Being Secure on Chrome

The Chrome browser’s “not secure” warning is meant to help you understand when the connection to the site you're on isn’t secure. It is also a bit of a shaming motivation to the site's owner to improve the security of their site. But that process of getting the httpS site is not really easy in some cases and for non-tech average web users. 

Google made a warning announcement nearly two years ago and there has been an increase in sites that are secured. They started by only marking pages without encryption that collect passwords and credit card info. Then they began showing the “not secure” warning in two additional situations: when people enter data on an HTTP page, and on all HTTP pages visited in Incognito mode.

Their goal is to make it so that the only markings you see in Chrome are when a site is not secure, and the default unmarked state is secure. They will start removing the “Secure” wording in September 2018, and in October 2018, they will start showing a red “not secure” warning when users enter data on HTTP pages.

Source: https://www.blog.google/products/chrome/milestone-chrome-security-marking-http-not-secure/

Did You Lose Twitter Followers Recently?

This month Twitter started removing tens of millions of suspicious accounts, especially those that are identified as bots and fake accounts.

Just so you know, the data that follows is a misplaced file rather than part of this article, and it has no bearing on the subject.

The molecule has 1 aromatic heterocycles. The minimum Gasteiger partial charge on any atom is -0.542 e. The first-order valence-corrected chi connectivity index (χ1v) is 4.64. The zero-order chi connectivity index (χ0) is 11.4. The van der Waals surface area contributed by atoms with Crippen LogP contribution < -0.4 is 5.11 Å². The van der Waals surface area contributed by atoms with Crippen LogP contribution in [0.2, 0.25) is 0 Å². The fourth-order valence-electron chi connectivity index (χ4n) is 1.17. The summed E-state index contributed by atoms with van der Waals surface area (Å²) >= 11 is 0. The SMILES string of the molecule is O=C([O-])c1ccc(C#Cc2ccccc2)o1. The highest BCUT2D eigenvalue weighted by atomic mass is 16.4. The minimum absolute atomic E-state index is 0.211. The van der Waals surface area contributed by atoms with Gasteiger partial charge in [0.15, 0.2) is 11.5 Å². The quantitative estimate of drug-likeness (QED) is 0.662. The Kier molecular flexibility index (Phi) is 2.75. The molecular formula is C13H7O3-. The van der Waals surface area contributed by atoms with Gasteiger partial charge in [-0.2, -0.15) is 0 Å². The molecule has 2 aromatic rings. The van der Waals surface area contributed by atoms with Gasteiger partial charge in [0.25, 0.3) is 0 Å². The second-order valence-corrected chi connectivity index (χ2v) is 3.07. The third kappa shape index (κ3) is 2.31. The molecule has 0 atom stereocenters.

That means that users may be finding that they have lost followers.  Of course, if you were a user who inflated your followers by buying followers, I'm glad your numbers dropped. And if I lost a few who were fake, all the better.

Twitter declined to provide an exact number of affected users, but said it would drop tens of millions of questionable accounts and that would reduce the total combined follower count on Twitter by about 6 percent.

Full disclosure - I own Twitter stock and though I don't want to see the stock drop, I do want reform. Twitter has far fewer users than Facebook or Google, but has also come in for criticism for allowing abuse and hate speech and for playing a role in the Russian influence during the 2016 election.

Twitter did not turn a profit until the final quarter of last year, and Twitter Inc.'s stock slipped 10% last week after the news about the suspended accounts came out. Those accounts impact the company's tally of monthly active users, a key growth metric that is closely monitored by Wall Street investors. The MAU (monthly active users) jumped to 336 million in April, up from 330 million in the previous quarter.

I have always told my social media clients that followers is not the best metric to measure the success of your social media strategy. Everyone wants followers, but I get new followers every day on multiple networks that I can see are only following me in the hopes that I will follow them back. 

As others have observed -

Removing bots enables Twitter to take control of this situation, and improve the credibility of their metrics – as social media marketing becomes a more significant element in modern business, people are also becoming more informed about what those numbers actually mean, and how to identify real influence, as opposed to those who’ve bought their way to prominence.

If people repeatedly see influencer lists filled with people who they know have cheated the system, that reduces their trust in such data, while it would also skew Twitter’s algorithm which favors content from more prominent users, and with higher engagement stats (both of which can be gamed).